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Hillary, you've done well (and better than most)

(Credit: Politirazzi)

(AP)

By Dontre

Even on the night of her "defeat," Sen. Hillary Clinton scored an impressive victory by winning the South Dakota primary. The achievement here isn’t the scant 10-point lead by which she won the state, rather that she still had any momentum to even compete (let alone win) in the first place. If Sen. Clinton had heeded the call of many, earlier on, who (because they were exhausted of the primary season) asked her to drop out of the race, we may never have seen some of her best political and character traits at work. Indeed, in the last few months the junior senator has not amassed five primary wins (Indiana, West Virginia, Kentucky, Puerto Rico, and South Dakota) since upsetting her opponent’s 11-win steak, but in her underdog status, she gained the momentum and formidable stride of a powerful candidate.

As a supporter of Sen. Clinton’s bid for the Democratic nomination, it was most rewarding following her progress and wins in the final months of campaigning, when she truly found her voice amongst the raucous hollers of nay-sayers. Her tenacious spirit, indomitable courage and dogged determination are but a few of her superlative qualities that, coupled with her political experience and impressive command of policy, showed her to be best-suited for the job.

That Obama won is, yes, historic; but it would have been equally historic had she won, so this is a moot point. What should be noted, however, is that Obama did not win by much; and that’s saying a lot considering that Clinton’s campaign was considered ‘finished’ a long time ago.

As explained on TIME magazine’s Web site, in the article No Surrender (Yet) for Clinton:

“History will note that Barack Obama won the nomination in February and spent the next four months trying not to let her take it back.”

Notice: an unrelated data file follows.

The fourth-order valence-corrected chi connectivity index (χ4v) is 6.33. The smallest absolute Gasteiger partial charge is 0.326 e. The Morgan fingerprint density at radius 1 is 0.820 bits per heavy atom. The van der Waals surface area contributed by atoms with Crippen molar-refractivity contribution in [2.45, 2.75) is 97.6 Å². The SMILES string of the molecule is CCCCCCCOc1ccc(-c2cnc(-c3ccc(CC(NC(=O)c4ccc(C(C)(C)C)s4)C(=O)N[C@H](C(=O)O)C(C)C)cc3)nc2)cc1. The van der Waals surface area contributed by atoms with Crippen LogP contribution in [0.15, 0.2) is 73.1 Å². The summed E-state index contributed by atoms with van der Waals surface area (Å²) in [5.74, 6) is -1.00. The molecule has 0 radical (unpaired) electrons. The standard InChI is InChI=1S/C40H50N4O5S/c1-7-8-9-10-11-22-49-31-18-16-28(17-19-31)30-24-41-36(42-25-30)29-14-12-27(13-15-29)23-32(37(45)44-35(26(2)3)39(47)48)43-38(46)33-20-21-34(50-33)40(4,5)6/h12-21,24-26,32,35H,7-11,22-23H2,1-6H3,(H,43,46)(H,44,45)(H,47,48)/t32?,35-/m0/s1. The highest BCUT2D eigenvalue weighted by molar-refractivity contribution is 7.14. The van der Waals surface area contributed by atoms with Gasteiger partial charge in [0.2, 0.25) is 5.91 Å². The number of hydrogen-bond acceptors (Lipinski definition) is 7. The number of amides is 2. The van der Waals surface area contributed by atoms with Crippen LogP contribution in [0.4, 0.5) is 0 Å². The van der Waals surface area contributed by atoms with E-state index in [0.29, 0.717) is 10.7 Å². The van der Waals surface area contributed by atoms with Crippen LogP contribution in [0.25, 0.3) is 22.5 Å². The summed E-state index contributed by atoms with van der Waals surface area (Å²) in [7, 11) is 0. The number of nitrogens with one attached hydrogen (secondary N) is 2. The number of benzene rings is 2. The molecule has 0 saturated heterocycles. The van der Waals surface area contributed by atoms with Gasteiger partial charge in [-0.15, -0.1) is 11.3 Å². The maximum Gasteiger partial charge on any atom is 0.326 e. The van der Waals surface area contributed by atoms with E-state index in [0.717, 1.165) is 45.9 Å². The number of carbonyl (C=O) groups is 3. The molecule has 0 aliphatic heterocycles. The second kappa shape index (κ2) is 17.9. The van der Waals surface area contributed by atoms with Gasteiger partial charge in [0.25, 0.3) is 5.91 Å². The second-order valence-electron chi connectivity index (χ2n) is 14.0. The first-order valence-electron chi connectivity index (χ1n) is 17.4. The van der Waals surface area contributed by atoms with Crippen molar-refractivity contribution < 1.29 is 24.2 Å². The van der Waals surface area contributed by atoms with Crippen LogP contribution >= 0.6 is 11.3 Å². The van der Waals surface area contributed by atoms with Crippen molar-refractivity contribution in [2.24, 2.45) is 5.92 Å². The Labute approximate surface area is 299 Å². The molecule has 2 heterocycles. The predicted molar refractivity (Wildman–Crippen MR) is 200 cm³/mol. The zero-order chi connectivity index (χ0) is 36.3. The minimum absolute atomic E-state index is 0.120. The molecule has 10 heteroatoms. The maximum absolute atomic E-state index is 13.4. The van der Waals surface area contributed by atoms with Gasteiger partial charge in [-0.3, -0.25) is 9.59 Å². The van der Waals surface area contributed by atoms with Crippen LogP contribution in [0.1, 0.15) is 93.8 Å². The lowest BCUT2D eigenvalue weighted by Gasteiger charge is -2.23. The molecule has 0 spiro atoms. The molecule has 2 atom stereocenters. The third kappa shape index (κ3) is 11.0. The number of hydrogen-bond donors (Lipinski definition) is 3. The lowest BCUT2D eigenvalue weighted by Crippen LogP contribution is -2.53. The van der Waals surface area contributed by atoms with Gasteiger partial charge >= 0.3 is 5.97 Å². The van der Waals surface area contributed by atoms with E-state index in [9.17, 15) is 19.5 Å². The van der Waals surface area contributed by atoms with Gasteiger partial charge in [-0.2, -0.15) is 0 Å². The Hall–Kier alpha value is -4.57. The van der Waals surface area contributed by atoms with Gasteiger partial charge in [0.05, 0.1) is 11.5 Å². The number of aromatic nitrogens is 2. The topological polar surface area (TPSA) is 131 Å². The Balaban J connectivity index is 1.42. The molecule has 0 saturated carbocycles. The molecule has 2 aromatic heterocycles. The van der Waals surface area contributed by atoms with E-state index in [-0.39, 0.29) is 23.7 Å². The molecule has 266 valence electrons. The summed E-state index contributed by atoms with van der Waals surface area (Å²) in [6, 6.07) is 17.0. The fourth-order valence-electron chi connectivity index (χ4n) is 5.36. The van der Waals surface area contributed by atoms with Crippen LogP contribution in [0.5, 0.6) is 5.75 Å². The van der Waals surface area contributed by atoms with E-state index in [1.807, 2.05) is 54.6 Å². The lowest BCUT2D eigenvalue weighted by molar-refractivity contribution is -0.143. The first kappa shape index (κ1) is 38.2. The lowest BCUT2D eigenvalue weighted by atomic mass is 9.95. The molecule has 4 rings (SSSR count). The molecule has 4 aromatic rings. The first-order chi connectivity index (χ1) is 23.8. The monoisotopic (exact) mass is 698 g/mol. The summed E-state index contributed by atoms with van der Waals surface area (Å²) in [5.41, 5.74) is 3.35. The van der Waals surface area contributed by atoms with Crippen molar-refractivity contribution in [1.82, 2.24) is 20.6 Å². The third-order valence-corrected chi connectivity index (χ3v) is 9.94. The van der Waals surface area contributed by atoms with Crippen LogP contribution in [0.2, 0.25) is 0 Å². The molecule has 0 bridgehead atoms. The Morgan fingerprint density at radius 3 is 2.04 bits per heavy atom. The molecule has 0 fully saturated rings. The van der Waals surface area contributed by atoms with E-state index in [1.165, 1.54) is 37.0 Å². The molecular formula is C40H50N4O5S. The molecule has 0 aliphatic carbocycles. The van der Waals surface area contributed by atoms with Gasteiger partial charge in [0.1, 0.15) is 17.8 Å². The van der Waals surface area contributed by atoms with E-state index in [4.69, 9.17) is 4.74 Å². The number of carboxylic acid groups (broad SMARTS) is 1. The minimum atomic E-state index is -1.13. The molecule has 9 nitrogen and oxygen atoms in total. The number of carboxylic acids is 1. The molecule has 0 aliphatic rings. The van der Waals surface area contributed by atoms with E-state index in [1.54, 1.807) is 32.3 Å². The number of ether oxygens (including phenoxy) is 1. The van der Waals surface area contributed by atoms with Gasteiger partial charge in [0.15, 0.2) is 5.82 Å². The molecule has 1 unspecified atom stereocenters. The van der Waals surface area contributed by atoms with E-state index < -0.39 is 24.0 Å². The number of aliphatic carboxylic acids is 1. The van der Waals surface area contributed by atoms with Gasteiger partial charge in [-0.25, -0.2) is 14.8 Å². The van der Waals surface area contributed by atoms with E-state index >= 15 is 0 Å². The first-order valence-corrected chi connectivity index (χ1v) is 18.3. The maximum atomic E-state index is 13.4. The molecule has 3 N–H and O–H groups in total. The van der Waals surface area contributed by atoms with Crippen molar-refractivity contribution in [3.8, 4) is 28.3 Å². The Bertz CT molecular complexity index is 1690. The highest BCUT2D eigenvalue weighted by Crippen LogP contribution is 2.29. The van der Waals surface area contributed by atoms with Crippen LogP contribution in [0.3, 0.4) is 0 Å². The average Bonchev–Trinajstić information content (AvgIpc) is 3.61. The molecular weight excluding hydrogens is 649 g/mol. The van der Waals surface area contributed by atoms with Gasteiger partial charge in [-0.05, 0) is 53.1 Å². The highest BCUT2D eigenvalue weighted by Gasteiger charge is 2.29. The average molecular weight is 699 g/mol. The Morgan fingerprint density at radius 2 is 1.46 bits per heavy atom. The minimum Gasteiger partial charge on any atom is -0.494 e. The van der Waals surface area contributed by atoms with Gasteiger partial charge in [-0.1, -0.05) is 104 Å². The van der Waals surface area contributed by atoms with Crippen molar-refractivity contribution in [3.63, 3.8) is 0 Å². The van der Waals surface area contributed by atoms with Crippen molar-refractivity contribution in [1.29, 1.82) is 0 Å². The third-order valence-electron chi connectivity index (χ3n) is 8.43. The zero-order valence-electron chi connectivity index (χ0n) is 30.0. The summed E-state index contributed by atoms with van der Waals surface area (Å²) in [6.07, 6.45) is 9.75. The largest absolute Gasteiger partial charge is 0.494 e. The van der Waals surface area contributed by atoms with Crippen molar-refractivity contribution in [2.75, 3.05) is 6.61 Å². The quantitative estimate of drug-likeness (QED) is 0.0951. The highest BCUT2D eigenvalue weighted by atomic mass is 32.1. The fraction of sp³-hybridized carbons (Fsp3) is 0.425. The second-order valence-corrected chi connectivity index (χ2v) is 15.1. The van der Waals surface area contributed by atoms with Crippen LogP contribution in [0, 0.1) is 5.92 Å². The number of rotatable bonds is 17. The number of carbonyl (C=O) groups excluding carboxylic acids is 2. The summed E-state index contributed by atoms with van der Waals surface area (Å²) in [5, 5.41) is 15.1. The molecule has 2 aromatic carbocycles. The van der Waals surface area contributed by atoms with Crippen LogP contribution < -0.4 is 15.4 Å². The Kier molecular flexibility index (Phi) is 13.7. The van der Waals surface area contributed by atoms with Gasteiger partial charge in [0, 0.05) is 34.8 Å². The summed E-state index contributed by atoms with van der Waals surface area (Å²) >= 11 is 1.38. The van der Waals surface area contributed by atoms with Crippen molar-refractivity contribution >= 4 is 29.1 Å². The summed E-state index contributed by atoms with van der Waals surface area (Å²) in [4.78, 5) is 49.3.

(continued) In her fight, Clinton not only cut into Obama’s lead, but her campaign wins cast considerable doubt over his electability in the fall, when he faces McCain; and her strength amongst key voting blocs showed that there are some groups with which he simply does not connect — groups that he needs in order win.

These reasons have caused considerable concern amongst Sen. Obama’s supporters and many in the party who are pressing him to consider Clinton for the VP spot, as a way to mend the broken relationship between the respective followings of either Senator. Their worry is that without Hillary, it’ll be tough for Obama to win; and with almost 56 percent of her supporters saying, in a recent Time magazine poll, that they were likely not to vote for Sen. Obama in the fall had Hillary lost, it is a serious concern for the new Democratic nominee.

Those calling for the so-called “dream ticket” are hoping that their pairing will deliver a definitive victory in November against Sen. McCain. As Lanny Davis, a former White House special counsel under President Clinton, said to NBC:

“If he doesn't have her, I think he can still win. With her on the ticket, he can't be beat.”

It’s an idea that, apparently, has some traction — even if it is a political move that would force the hand of many of Hillary’s supporters. As delineated by Lynn Forester de Rothschild, wife of Sir Evelyn de Rothschild and a fundraiser for Clinton, Obama’s candidacy needs Hillary because without her,

“He'll lose women, he'll lose Hispanics, he'll lose seniors and he'll lose that working community,” she remarked to TIME. “If Hillary’s not there, I don't think they're going to relate to Barack Obama."

Songwriter Jenny Walker says that with Hillary on the ticket she’ll “definitely vote for him,” a reflection of many who will reluctantly vote for the pair, just because their candidate is on the ticket.

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